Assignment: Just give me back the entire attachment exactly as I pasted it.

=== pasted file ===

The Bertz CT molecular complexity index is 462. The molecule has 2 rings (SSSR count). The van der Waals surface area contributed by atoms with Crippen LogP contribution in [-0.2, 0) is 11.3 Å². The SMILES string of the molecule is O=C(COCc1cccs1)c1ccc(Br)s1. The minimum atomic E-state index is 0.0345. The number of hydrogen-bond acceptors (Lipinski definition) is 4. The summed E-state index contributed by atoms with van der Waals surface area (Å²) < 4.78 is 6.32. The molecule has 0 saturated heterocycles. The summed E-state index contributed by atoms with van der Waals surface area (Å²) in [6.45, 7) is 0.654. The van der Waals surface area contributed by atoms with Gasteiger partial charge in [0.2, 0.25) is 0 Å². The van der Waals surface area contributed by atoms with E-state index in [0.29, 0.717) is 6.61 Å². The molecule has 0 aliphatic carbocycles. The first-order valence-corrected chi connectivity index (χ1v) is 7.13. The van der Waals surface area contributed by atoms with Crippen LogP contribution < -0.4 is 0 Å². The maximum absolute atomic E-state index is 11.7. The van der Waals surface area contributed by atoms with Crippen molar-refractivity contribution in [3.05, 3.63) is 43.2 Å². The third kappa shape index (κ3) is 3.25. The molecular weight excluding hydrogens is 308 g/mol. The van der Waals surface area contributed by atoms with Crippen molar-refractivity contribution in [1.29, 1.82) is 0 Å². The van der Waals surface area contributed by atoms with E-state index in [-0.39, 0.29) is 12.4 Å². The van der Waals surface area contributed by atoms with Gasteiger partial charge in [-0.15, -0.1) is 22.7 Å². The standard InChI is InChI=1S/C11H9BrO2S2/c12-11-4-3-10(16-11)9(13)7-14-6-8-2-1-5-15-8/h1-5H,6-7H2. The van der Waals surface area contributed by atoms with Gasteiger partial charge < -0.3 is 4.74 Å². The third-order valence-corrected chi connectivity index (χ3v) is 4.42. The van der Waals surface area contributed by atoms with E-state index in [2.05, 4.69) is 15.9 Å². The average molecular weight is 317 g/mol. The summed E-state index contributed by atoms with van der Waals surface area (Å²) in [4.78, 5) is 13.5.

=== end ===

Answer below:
The Bertz CT molecular complexity index is 462. The molecule has 2 rings (SSSR count). The van der Waals surface area contributed by atoms with Crippen LogP contribution in [-0.2, 0) is 11.3 Å². The SMILES string of the molecule is O=C(COCc1cccs1)c1ccc(Br)s1. The minimum atomic E-state index is 0.0345. The number of hydrogen-bond acceptors (Lipinski definition) is 4. The summed E-state index contributed by atoms with van der Waals surface area (Å²) < 4.78 is 6.32. The molecule has 0 saturated heterocycles. The summed E-state index contributed by atoms with van der Waals surface area (Å²) in [6.45, 7) is 0.654. The van der Waals surface area contributed by atoms with Gasteiger partial charge in [0.2, 0.25) is 0 Å². The van der Waals surface area contributed by atoms with E-state index in [0.29, 0.717) is 6.61 Å². The molecule has 0 aliphatic carbocycles. The first-order valence-corrected chi connectivity index (χ1v) is 7.13. The van der Waals surface area contributed by atoms with Crippen LogP contribution < -0.4 is 0 Å². The maximum absolute atomic E-state index is 11.7. The van der Waals surface area contributed by atoms with Crippen molar-refractivity contribution in [3.05, 3.63) is 43.2 Å². The third kappa shape index (κ3) is 3.25. The molecular weight excluding hydrogens is 308 g/mol. The van der Waals surface area contributed by atoms with Crippen molar-refractivity contribution in [1.29, 1.82) is 0 Å². The van der Waals surface area contributed by atoms with E-state index in [-0.39, 0.29) is 12.4 Å². The van der Waals surface area contributed by atoms with Gasteiger partial charge in [-0.15, -0.1) is 22.7 Å². The standard InChI is InChI=1S/C11H9BrO2S2/c12-11-4-3-10(16-11)9(13)7-14-6-8-2-1-5-15-8/h1-5H,6-7H2. The van der Waals surface area contributed by atoms with Gasteiger partial charge < -0.3 is 4.74 Å². The third-order valence-corrected chi connectivity index (χ3v) is 4.42. The van der Waals surface area contributed by atoms with E-state index in [2.05, 4.69) is 15.9 Å². The average molecular weight is 317 g/mol. The summed E-state index contributed by atoms with van der Waals surface area (Å²) in [4.78, 5) is 13.5.